Snow & Ice
Updated: Dec 14, 2019
Tales & Legends from Scandinavia
Scandinavian folklore or Nordic folklore is the folklore of Norway, Sweden, Denmark, Iceland and the Faroe Islands. It is generally accepted that Scandinavian folklore and legend shares common roots with folklore in England, Germany, the Baltic countries and Finland.
Folklore is a concept encompassing expressive traditions of a particular culture or group. The peoples of Scandinavia are reasonably heterogenous, as are the oral genres and material culture that has been common in their lands. There is, therefore, a degree of commonality across Scandinavian folkloric traditions, among them a common ground in elements from Norse mythology as well as Christian conceptions of the world.
In Tales from the Land of Snow & Ice we have some of my favourite stories as told by Hans Christian Andersen, Peter Christen Asbjørnsen, Jørgen Engebretsen Moe et al. The stories are drawn from Andrew Lang’s Coloured Fairy Books, Andersen’s Fairy Tales, from The Birch and the Star, and from Asbjørnsen's collaboration on Tales from the Fjeld. This is the first in a two volume collection of tales from Scandinavia.
There is a clear and rich tradition of storytelling in the north, perhaps dictated by long winter nights and roaring fires. Whenever you read the sagas or pick up on the wandering collections of Hans Christian Andersen and Peter Christen Asbjørnsen, amongst many others, you tap into a centuries old heritage wrapped in wonder and magic and outlandish heroism.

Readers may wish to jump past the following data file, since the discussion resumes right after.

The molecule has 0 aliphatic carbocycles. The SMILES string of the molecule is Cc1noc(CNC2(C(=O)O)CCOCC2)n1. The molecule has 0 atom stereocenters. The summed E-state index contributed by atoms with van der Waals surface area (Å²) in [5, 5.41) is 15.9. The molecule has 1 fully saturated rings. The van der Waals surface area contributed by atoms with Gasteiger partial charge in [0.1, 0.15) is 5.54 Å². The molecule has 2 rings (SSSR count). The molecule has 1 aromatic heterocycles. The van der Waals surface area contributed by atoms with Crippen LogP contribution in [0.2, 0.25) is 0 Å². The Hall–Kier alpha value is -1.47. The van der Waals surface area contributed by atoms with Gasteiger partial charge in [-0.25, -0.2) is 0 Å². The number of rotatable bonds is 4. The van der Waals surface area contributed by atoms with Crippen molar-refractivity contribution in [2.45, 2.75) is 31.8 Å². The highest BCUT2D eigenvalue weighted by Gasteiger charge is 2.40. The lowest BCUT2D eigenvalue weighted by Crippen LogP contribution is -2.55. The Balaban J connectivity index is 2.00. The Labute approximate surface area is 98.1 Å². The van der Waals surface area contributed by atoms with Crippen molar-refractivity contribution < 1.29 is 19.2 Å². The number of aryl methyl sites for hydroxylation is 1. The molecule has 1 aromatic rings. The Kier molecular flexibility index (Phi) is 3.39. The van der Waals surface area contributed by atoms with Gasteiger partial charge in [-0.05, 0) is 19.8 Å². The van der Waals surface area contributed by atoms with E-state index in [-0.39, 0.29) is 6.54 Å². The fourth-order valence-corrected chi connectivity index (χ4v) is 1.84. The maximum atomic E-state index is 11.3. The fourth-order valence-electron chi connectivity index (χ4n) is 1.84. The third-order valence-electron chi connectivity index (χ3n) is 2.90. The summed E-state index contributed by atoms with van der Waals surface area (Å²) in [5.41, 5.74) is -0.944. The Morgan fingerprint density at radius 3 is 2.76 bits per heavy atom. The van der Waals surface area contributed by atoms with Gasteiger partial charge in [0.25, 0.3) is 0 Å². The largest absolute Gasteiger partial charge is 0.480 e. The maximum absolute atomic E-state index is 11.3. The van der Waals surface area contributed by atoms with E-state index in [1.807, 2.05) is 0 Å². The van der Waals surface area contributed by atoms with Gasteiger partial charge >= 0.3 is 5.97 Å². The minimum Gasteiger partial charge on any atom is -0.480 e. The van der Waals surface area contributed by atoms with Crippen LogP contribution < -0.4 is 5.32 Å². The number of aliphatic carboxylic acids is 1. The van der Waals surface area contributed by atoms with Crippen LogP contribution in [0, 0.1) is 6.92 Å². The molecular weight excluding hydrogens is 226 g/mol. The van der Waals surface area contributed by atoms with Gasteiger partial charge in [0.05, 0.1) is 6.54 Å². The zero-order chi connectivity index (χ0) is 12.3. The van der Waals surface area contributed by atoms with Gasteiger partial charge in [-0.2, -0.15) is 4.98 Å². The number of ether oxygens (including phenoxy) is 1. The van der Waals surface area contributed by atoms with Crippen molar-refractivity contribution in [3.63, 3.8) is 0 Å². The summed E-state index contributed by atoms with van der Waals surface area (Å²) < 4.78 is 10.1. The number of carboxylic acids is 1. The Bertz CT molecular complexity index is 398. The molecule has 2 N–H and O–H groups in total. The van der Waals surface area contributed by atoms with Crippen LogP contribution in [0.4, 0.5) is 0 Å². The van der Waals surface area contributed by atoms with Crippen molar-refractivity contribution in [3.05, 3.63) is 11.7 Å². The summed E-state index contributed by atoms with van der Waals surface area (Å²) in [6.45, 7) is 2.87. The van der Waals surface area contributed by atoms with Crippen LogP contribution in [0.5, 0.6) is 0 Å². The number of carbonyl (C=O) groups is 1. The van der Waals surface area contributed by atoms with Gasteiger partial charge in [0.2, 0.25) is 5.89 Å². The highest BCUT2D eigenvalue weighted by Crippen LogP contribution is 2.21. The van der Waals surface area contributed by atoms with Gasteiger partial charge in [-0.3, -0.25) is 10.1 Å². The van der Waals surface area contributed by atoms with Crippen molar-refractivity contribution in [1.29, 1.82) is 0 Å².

So much of that storytelling is rooted in Norse mythology, which is the body of myths of the North Germanic peoples, stemming from Norse paganism and continuing after the Christianisation of Scandinavia. The northernmost extension of Germanic mythology, Norse mythology consists of tales of various deities, beings, and heroes derived from numerous sources from both before and after the pagan period, including medieval manuscripts, archaeological representations, and folk tradition.
Northern mythology has been the subject of scholarly discourse since the 17th century, when key texts were brought to the attention of the intellectual circles of Europe. By way of comparative mythology and historical linguistics, scholars have identified elements of Germanic mythology reaching as far back as Proto-Indo-European mythology. During the modern period, the Romanticist Viking revival re-awoke an interest in the subject matter, and references to Norse mythology may now be found throughout modern popular culture. The myths have further been revived in a religious context among adherents of Germanic Neopaganism.
As with the collections from the British Isles published recently, It’s always a pleasure and never a chore to re-read and re-present these lovely stories.
Cheers for now,
(Sources include Wikipedia)